David Yates interview: Fantastic Beasts And Where To Find Them
Director David Yates on Fantastic Beasts, Harry Potter, what took the most takes, and the late, great Alan Rickman...
Five years after the Potter circus closed its doors with Harry Potter And The Deathly Hallows – Part 2, the old gang is back with a new film about magical creature conservationist Newt Scamander, played by Eddie Redmayne.
The first of five planned pictures set against the the backdrop of dark wizard Gellart Grindelwald’s rise to power, a sequel to Fantastic Beasts has already been written by JK Rowling. It’s reported to take place in Paris and will feature a young Albus Dumbledore alongside Johnny Depp in the role of Grindelwald.
Ahead of the film’s European premiere, we chatted to director David Yates, who also directed the final four entries in the original Potter series. Recognised for political television dramas State Of Play and Sex Traffic before he boarded the Hogwarts Express, it seemed fitting to start with Yates’ take on Fantastic Beasts’ political themes…
Fantastic Beasts started life as a fund-raising project for Comic Relief so had a sort of socially conscious identity before it became a film, which you might say has been continued in the film’s political message. How would you characterise that?
It’s a message of tolerance, understanding, a desire to sort of take fear out of relationships and to celebrate Otherness and not to be afraid of the Other.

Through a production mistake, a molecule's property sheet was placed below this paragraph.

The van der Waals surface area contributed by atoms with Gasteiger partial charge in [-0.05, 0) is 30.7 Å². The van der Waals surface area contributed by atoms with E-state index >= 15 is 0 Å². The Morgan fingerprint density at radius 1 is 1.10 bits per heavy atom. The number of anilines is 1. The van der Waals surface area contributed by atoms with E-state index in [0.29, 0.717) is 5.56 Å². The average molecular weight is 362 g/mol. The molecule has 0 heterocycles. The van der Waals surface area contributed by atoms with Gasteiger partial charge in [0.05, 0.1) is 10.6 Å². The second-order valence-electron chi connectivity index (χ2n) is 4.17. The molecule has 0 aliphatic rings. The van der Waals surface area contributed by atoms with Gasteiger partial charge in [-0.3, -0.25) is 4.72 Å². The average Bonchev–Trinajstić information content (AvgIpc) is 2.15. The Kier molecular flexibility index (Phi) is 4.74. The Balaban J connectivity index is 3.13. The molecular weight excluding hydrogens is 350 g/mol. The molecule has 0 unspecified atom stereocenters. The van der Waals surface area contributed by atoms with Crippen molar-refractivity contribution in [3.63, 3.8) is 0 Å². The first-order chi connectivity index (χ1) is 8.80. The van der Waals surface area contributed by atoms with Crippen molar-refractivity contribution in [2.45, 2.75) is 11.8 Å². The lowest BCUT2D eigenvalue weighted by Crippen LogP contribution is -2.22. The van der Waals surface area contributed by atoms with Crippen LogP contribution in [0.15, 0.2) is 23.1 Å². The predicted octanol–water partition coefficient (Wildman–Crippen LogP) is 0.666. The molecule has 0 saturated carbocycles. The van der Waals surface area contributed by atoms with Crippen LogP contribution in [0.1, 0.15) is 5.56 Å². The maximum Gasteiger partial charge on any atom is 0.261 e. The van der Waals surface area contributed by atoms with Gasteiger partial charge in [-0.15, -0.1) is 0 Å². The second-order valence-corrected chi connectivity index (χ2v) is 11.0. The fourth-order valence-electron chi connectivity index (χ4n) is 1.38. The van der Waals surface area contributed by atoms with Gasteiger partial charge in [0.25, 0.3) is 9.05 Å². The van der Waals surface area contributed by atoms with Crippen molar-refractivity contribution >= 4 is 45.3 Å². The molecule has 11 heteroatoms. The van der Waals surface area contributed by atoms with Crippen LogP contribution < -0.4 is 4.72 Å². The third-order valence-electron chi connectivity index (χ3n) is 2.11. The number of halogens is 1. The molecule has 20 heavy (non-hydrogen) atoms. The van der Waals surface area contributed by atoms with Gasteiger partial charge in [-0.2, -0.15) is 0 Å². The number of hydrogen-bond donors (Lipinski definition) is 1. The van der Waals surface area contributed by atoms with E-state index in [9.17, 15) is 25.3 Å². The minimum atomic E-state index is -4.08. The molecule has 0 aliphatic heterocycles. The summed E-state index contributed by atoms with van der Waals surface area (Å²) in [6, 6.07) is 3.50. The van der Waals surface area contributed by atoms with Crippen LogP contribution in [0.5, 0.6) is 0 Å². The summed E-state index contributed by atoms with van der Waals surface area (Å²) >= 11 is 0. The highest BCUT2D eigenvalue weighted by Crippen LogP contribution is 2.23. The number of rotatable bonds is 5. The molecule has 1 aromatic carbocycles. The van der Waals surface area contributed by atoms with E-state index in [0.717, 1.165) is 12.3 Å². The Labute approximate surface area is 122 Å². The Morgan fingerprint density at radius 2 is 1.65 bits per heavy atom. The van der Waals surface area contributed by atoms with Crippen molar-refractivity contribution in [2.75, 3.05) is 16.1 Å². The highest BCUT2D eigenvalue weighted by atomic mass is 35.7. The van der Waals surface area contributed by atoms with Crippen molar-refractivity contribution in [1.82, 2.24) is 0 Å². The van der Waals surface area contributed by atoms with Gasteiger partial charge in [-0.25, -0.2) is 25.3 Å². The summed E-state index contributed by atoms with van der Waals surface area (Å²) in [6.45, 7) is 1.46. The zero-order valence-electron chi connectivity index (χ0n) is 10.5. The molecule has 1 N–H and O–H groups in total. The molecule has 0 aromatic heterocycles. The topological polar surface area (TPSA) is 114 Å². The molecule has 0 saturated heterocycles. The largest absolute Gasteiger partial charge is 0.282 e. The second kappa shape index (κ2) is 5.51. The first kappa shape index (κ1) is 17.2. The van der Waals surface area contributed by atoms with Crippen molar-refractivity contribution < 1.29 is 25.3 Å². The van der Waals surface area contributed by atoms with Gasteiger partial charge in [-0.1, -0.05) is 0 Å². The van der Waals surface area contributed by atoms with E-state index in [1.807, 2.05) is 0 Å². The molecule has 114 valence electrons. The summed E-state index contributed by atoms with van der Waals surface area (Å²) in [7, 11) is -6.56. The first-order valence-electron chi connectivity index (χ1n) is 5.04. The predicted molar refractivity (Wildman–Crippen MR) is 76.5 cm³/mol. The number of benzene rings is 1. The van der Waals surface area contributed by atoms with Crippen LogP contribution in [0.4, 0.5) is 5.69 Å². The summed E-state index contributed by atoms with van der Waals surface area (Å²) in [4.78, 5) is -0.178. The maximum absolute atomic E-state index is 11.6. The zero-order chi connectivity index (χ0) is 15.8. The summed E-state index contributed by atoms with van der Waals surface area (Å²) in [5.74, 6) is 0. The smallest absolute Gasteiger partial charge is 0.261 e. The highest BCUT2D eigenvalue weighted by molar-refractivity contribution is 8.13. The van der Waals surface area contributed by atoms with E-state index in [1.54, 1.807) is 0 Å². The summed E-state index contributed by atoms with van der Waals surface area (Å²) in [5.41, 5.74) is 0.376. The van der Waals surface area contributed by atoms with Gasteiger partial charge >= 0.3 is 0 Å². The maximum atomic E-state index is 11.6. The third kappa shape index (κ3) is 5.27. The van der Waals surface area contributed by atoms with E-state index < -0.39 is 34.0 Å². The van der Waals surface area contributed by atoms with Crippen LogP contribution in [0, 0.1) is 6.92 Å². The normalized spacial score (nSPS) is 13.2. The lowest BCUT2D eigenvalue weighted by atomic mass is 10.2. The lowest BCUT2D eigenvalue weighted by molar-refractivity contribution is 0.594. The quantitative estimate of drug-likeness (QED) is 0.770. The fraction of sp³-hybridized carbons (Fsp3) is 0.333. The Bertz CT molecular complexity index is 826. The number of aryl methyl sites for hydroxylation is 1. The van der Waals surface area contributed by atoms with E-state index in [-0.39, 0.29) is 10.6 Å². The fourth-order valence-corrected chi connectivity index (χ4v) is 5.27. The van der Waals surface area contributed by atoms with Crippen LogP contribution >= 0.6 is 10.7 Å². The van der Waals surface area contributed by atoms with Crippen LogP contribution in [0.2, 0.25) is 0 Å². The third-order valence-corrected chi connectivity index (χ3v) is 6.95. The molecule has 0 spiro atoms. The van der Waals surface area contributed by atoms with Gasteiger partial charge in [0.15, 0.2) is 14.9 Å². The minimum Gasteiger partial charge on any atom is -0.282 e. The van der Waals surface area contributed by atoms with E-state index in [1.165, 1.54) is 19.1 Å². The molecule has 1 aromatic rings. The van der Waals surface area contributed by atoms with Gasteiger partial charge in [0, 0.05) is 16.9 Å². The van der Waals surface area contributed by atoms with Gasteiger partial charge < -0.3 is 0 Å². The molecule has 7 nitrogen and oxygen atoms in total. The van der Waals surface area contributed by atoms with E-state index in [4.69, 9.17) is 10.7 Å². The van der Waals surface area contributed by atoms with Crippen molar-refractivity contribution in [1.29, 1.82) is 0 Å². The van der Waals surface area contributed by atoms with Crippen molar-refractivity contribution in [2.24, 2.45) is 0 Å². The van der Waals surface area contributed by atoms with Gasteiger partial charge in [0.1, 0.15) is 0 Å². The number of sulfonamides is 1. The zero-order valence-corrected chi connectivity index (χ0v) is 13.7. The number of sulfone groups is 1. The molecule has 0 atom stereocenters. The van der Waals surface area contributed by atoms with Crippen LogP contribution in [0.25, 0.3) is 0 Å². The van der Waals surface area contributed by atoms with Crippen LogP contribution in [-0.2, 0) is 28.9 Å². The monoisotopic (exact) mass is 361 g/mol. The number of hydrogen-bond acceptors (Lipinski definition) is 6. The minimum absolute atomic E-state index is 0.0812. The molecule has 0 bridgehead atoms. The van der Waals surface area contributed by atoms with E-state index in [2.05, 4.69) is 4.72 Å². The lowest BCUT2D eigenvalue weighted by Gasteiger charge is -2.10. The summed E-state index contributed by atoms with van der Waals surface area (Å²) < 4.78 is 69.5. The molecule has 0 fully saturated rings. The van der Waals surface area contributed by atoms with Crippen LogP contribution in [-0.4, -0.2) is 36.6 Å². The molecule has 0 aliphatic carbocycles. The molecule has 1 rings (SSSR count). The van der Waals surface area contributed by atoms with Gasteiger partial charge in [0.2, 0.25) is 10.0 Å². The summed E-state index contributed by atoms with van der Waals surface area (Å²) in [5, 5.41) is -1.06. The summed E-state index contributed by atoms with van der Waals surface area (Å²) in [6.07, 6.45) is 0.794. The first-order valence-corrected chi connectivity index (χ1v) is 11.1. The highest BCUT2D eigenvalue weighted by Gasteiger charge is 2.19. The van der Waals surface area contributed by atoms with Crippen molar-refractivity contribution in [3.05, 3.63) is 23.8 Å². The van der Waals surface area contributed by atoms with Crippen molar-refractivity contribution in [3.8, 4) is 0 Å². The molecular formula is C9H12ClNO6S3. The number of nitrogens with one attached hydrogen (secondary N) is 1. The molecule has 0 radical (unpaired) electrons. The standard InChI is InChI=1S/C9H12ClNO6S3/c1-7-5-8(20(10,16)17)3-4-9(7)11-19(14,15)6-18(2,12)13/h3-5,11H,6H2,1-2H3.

You’re right though, it’s a wonderful comparison to make. I think the book was hugely successful for Comic Relief when it came out?
It raised lots of galleons and knuts.
[Laughs] Yeah, exactly!
Personally, I love the idea that we’re making these big movies that are essentially entertainment, they’re there for a global audience, but they have a fairly positive message buried within them, especially for kids who are growing up now.
I had this chat with a journalist from The New York Times the other day and something resonated when he said to me—he’d seen the movie and he’d liked it very much—he said “I can’t wait to take my twelve year old daughter, it’ll make her feel like the world is safe again.” And I thought, crikey, we must be doing something right? [Laughs]
Pre-Potter, you were known for politically themed TV series. How much do you believe in the power of popular drama to transform thinking?
There are so many things that have such a profound influence in holding what’s important to us together. Football, the arts, culture, politics. We need to respect our politicians a lot more for the work that they do, the whole fabric of our democracy… we take it for granted. Being good neighbours, getting involved in the community, all these things that make us appreciate each other and do things for each other, we need to really start taking stock of that stuff.